The group of Baltimore businessmen that has been trying to raise $12 million to buy the Baltimore Orioles now is seeking to lure Washington investors with a plan to share the franchise between the two cities.
F. Barton Harvey Jr., a vice chairman of the Baltimore group, confirmed yesterday that discussions with various Washington businessmen about a joint purchase have taken place.
The split-franchise proposal has some support in baseball circles as the best way to satisfy fans in Washington, where there has been no baseball since 1971, and in Baltimore.
Harvery would not elaborate on the proposal, but it was learned that some Washingtonians contacted included Joseph B. Danzansky, Robert I. Schattner and Theodore N. Lerner, all of whom have been active in past attempts to get a major-league team for this city.
Danzansky's son, Stephen, confirmed yesterday that his father, board chairman of Giant Food, was approached on the group's behalf recently. But the younger Danzansky, who is president of the Washington Diplomats soccer team, quoted his father as saying, "We are not involved."
Neither Lerner, who has extensive real estate holdings, nor Schattner, a pioneer in the pharmaceutical industry who was Danzansky's partner in the ill-fated 1973 attempt to buy the San Diego Padres, could be reached.
A source who declined to identify the potential Washington investors said the Baltimore group "was told there was interest in Washington and talks are continuing with them."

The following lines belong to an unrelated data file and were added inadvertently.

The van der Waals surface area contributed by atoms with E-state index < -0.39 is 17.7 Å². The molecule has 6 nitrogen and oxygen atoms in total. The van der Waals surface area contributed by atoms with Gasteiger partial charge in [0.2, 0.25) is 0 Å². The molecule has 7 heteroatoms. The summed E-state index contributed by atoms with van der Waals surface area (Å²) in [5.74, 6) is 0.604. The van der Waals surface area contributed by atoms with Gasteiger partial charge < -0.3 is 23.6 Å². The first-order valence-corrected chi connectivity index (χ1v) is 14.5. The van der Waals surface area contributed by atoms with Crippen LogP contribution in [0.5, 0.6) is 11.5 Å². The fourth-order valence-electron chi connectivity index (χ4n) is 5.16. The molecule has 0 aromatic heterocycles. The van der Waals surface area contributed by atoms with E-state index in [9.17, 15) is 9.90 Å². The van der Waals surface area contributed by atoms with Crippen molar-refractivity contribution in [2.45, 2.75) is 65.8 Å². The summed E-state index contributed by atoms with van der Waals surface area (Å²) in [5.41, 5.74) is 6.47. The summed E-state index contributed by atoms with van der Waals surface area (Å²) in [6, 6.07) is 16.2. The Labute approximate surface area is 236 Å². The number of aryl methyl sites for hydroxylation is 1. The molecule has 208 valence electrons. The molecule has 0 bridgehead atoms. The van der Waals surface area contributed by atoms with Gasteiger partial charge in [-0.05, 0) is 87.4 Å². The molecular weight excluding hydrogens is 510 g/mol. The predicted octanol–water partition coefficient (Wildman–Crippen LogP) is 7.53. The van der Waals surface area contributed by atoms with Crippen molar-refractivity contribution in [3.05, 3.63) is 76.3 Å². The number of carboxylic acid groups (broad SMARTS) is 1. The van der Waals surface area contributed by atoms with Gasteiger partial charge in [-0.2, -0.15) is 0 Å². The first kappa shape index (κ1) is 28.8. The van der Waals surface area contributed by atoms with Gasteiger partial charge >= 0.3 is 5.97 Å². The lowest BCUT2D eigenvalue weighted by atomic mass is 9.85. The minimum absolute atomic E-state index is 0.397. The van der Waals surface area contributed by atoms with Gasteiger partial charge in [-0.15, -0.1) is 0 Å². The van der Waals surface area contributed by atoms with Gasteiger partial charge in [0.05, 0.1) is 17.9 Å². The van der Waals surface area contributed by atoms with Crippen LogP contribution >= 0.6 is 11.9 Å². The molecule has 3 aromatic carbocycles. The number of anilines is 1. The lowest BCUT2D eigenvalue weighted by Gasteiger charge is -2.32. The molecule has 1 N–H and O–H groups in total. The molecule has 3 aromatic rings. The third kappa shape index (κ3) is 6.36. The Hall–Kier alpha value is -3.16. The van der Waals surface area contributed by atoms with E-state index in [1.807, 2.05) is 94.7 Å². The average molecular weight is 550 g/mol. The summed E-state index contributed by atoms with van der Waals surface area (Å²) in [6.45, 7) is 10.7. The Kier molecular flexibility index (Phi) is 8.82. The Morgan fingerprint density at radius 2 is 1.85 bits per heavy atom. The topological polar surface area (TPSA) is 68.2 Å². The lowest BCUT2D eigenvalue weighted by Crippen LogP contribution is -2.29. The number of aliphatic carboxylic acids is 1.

The proposal being discussed, according to sources, calls for each group to pay half the purchase price. In return, there would be "an equitable division of playing dates" in the two cities.
"Neither side would want their city to get the short end of the deal, so I imagine they would find a way to distribute the Yankee and Red Sox games evenly, for example," a source said.
Should the sharing proposal be executed, the split schedule could be implemented for next season. Plans for a new stadium midway between the cities are not under consideration, sources said.
Jerold C. Hoffberger, the club's principal owner, has said he would not impose any conditions requiring a new owner to keep the club in Baltimore.It is also possible, of course, that Hoffberger may not sell the club.
The Orioles have until June 30 to notify Memorial Stadium if they intend to break their lease - a move arrangement. If the club does not notify the statium by then, the lease is automatically renewed for two years.
After a bid by former Treasury Secretary William E. Simon to buy the club fell through last January, the local group, prodded by Baltimore's mayor, formed in an attempt to buy the club and block its possible transfer.
The Baltimore group has had trouble raising money, however, with investors withdrawing almost as soon as they joined. To help the group raise his$12 million asking price, Hoftberger offered a $4 million loan.
The other $8 million has been elusive. The group is reportedly $1 million short and unable, so far, to tap other investors.